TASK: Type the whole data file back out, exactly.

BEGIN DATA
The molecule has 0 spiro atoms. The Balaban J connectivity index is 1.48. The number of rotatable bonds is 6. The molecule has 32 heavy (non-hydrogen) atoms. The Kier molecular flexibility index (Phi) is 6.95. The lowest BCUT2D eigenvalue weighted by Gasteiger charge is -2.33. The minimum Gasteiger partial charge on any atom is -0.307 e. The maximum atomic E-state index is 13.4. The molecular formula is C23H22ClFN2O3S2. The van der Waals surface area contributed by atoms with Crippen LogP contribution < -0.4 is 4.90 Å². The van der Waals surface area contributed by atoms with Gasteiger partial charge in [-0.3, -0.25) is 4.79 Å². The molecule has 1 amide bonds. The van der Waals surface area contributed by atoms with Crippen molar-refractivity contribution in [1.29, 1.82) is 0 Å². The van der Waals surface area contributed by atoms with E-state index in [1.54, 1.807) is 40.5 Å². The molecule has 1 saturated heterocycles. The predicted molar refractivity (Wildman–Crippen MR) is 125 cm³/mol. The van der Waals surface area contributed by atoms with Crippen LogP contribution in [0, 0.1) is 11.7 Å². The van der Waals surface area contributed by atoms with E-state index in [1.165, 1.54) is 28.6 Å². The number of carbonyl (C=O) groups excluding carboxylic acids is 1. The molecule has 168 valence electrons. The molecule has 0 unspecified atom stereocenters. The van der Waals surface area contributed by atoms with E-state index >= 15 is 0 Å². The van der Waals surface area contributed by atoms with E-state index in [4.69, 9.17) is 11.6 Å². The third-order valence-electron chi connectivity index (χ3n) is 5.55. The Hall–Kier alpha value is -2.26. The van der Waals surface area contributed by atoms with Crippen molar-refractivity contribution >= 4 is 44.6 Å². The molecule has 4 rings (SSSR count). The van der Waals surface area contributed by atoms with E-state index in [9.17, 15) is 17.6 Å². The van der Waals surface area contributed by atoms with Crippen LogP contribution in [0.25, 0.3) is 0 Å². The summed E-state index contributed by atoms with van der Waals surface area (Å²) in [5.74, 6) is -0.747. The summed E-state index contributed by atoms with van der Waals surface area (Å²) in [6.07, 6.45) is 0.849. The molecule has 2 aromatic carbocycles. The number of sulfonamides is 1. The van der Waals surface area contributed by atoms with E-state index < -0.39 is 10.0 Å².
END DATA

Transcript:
The molecule has 0 spiro atoms. The Balaban J connectivity index is 1.48. The number of rotatable bonds is 6. The molecule has 32 heavy (non-hydrogen) atoms. The Kier molecular flexibility index (Phi) is 6.95. The lowest BCUT2D eigenvalue weighted by Gasteiger charge is -2.33. The minimum Gasteiger partial charge on any atom is -0.307 e. The maximum atomic E-state index is 13.4. The molecular formula is C23H22ClFN2O3S2. The van der Waals surface area contributed by atoms with Crippen LogP contribution < -0.4 is 4.90 Å². The van der Waals surface area contributed by atoms with Gasteiger partial charge in [-0.3, -0.25) is 4.79 Å². The molecule has 1 amide bonds. The van der Waals surface area contributed by atoms with Crippen molar-refractivity contribution in [1.29, 1.82) is 0 Å². The van der Waals surface area contributed by atoms with E-state index in [1.54, 1.807) is 40.5 Å². The molecule has 1 saturated heterocycles. The predicted molar refractivity (Wildman–Crippen MR) is 125 cm³/mol. The van der Waals surface area contributed by atoms with Crippen LogP contribution in [0, 0.1) is 11.7 Å². The van der Waals surface area contributed by atoms with E-state index in [1.165, 1.54) is 28.6 Å². The number of carbonyl (C=O) groups excluding carboxylic acids is 1. The molecule has 168 valence electrons. The molecule has 0 unspecified atom stereocenters. The van der Waals surface area contributed by atoms with E-state index >= 15 is 0 Å². The van der Waals surface area contributed by atoms with E-state index in [4.69, 9.17) is 11.6 Å². The third-order valence-electron chi connectivity index (χ3n) is 5.55. The Hall–Kier alpha value is -2.26. The van der Waals surface area contributed by atoms with Crippen molar-refractivity contribution >= 4 is 44.6 Å². The molecule has 4 rings (SSSR count). The van der Waals surface area contributed by atoms with E-state index in [9.17, 15) is 17.6 Å². The van der Waals surface area contributed by atoms with Crippen LogP contribution in [0.25, 0.3) is 0 Å². The summed E-state index contributed by atoms with van der Waals surface area (Å²) in [5.74, 6) is -0.747. The summed E-state index contributed by atoms with van der Waals surface area (Å²) in [6.07, 6.45) is 0.849. The molecule has 2 aromatic carbocycles. The number of sulfonamides is 1. The van der Waals surface area contributed by atoms with E-state index < -0.39 is 10.0 Å².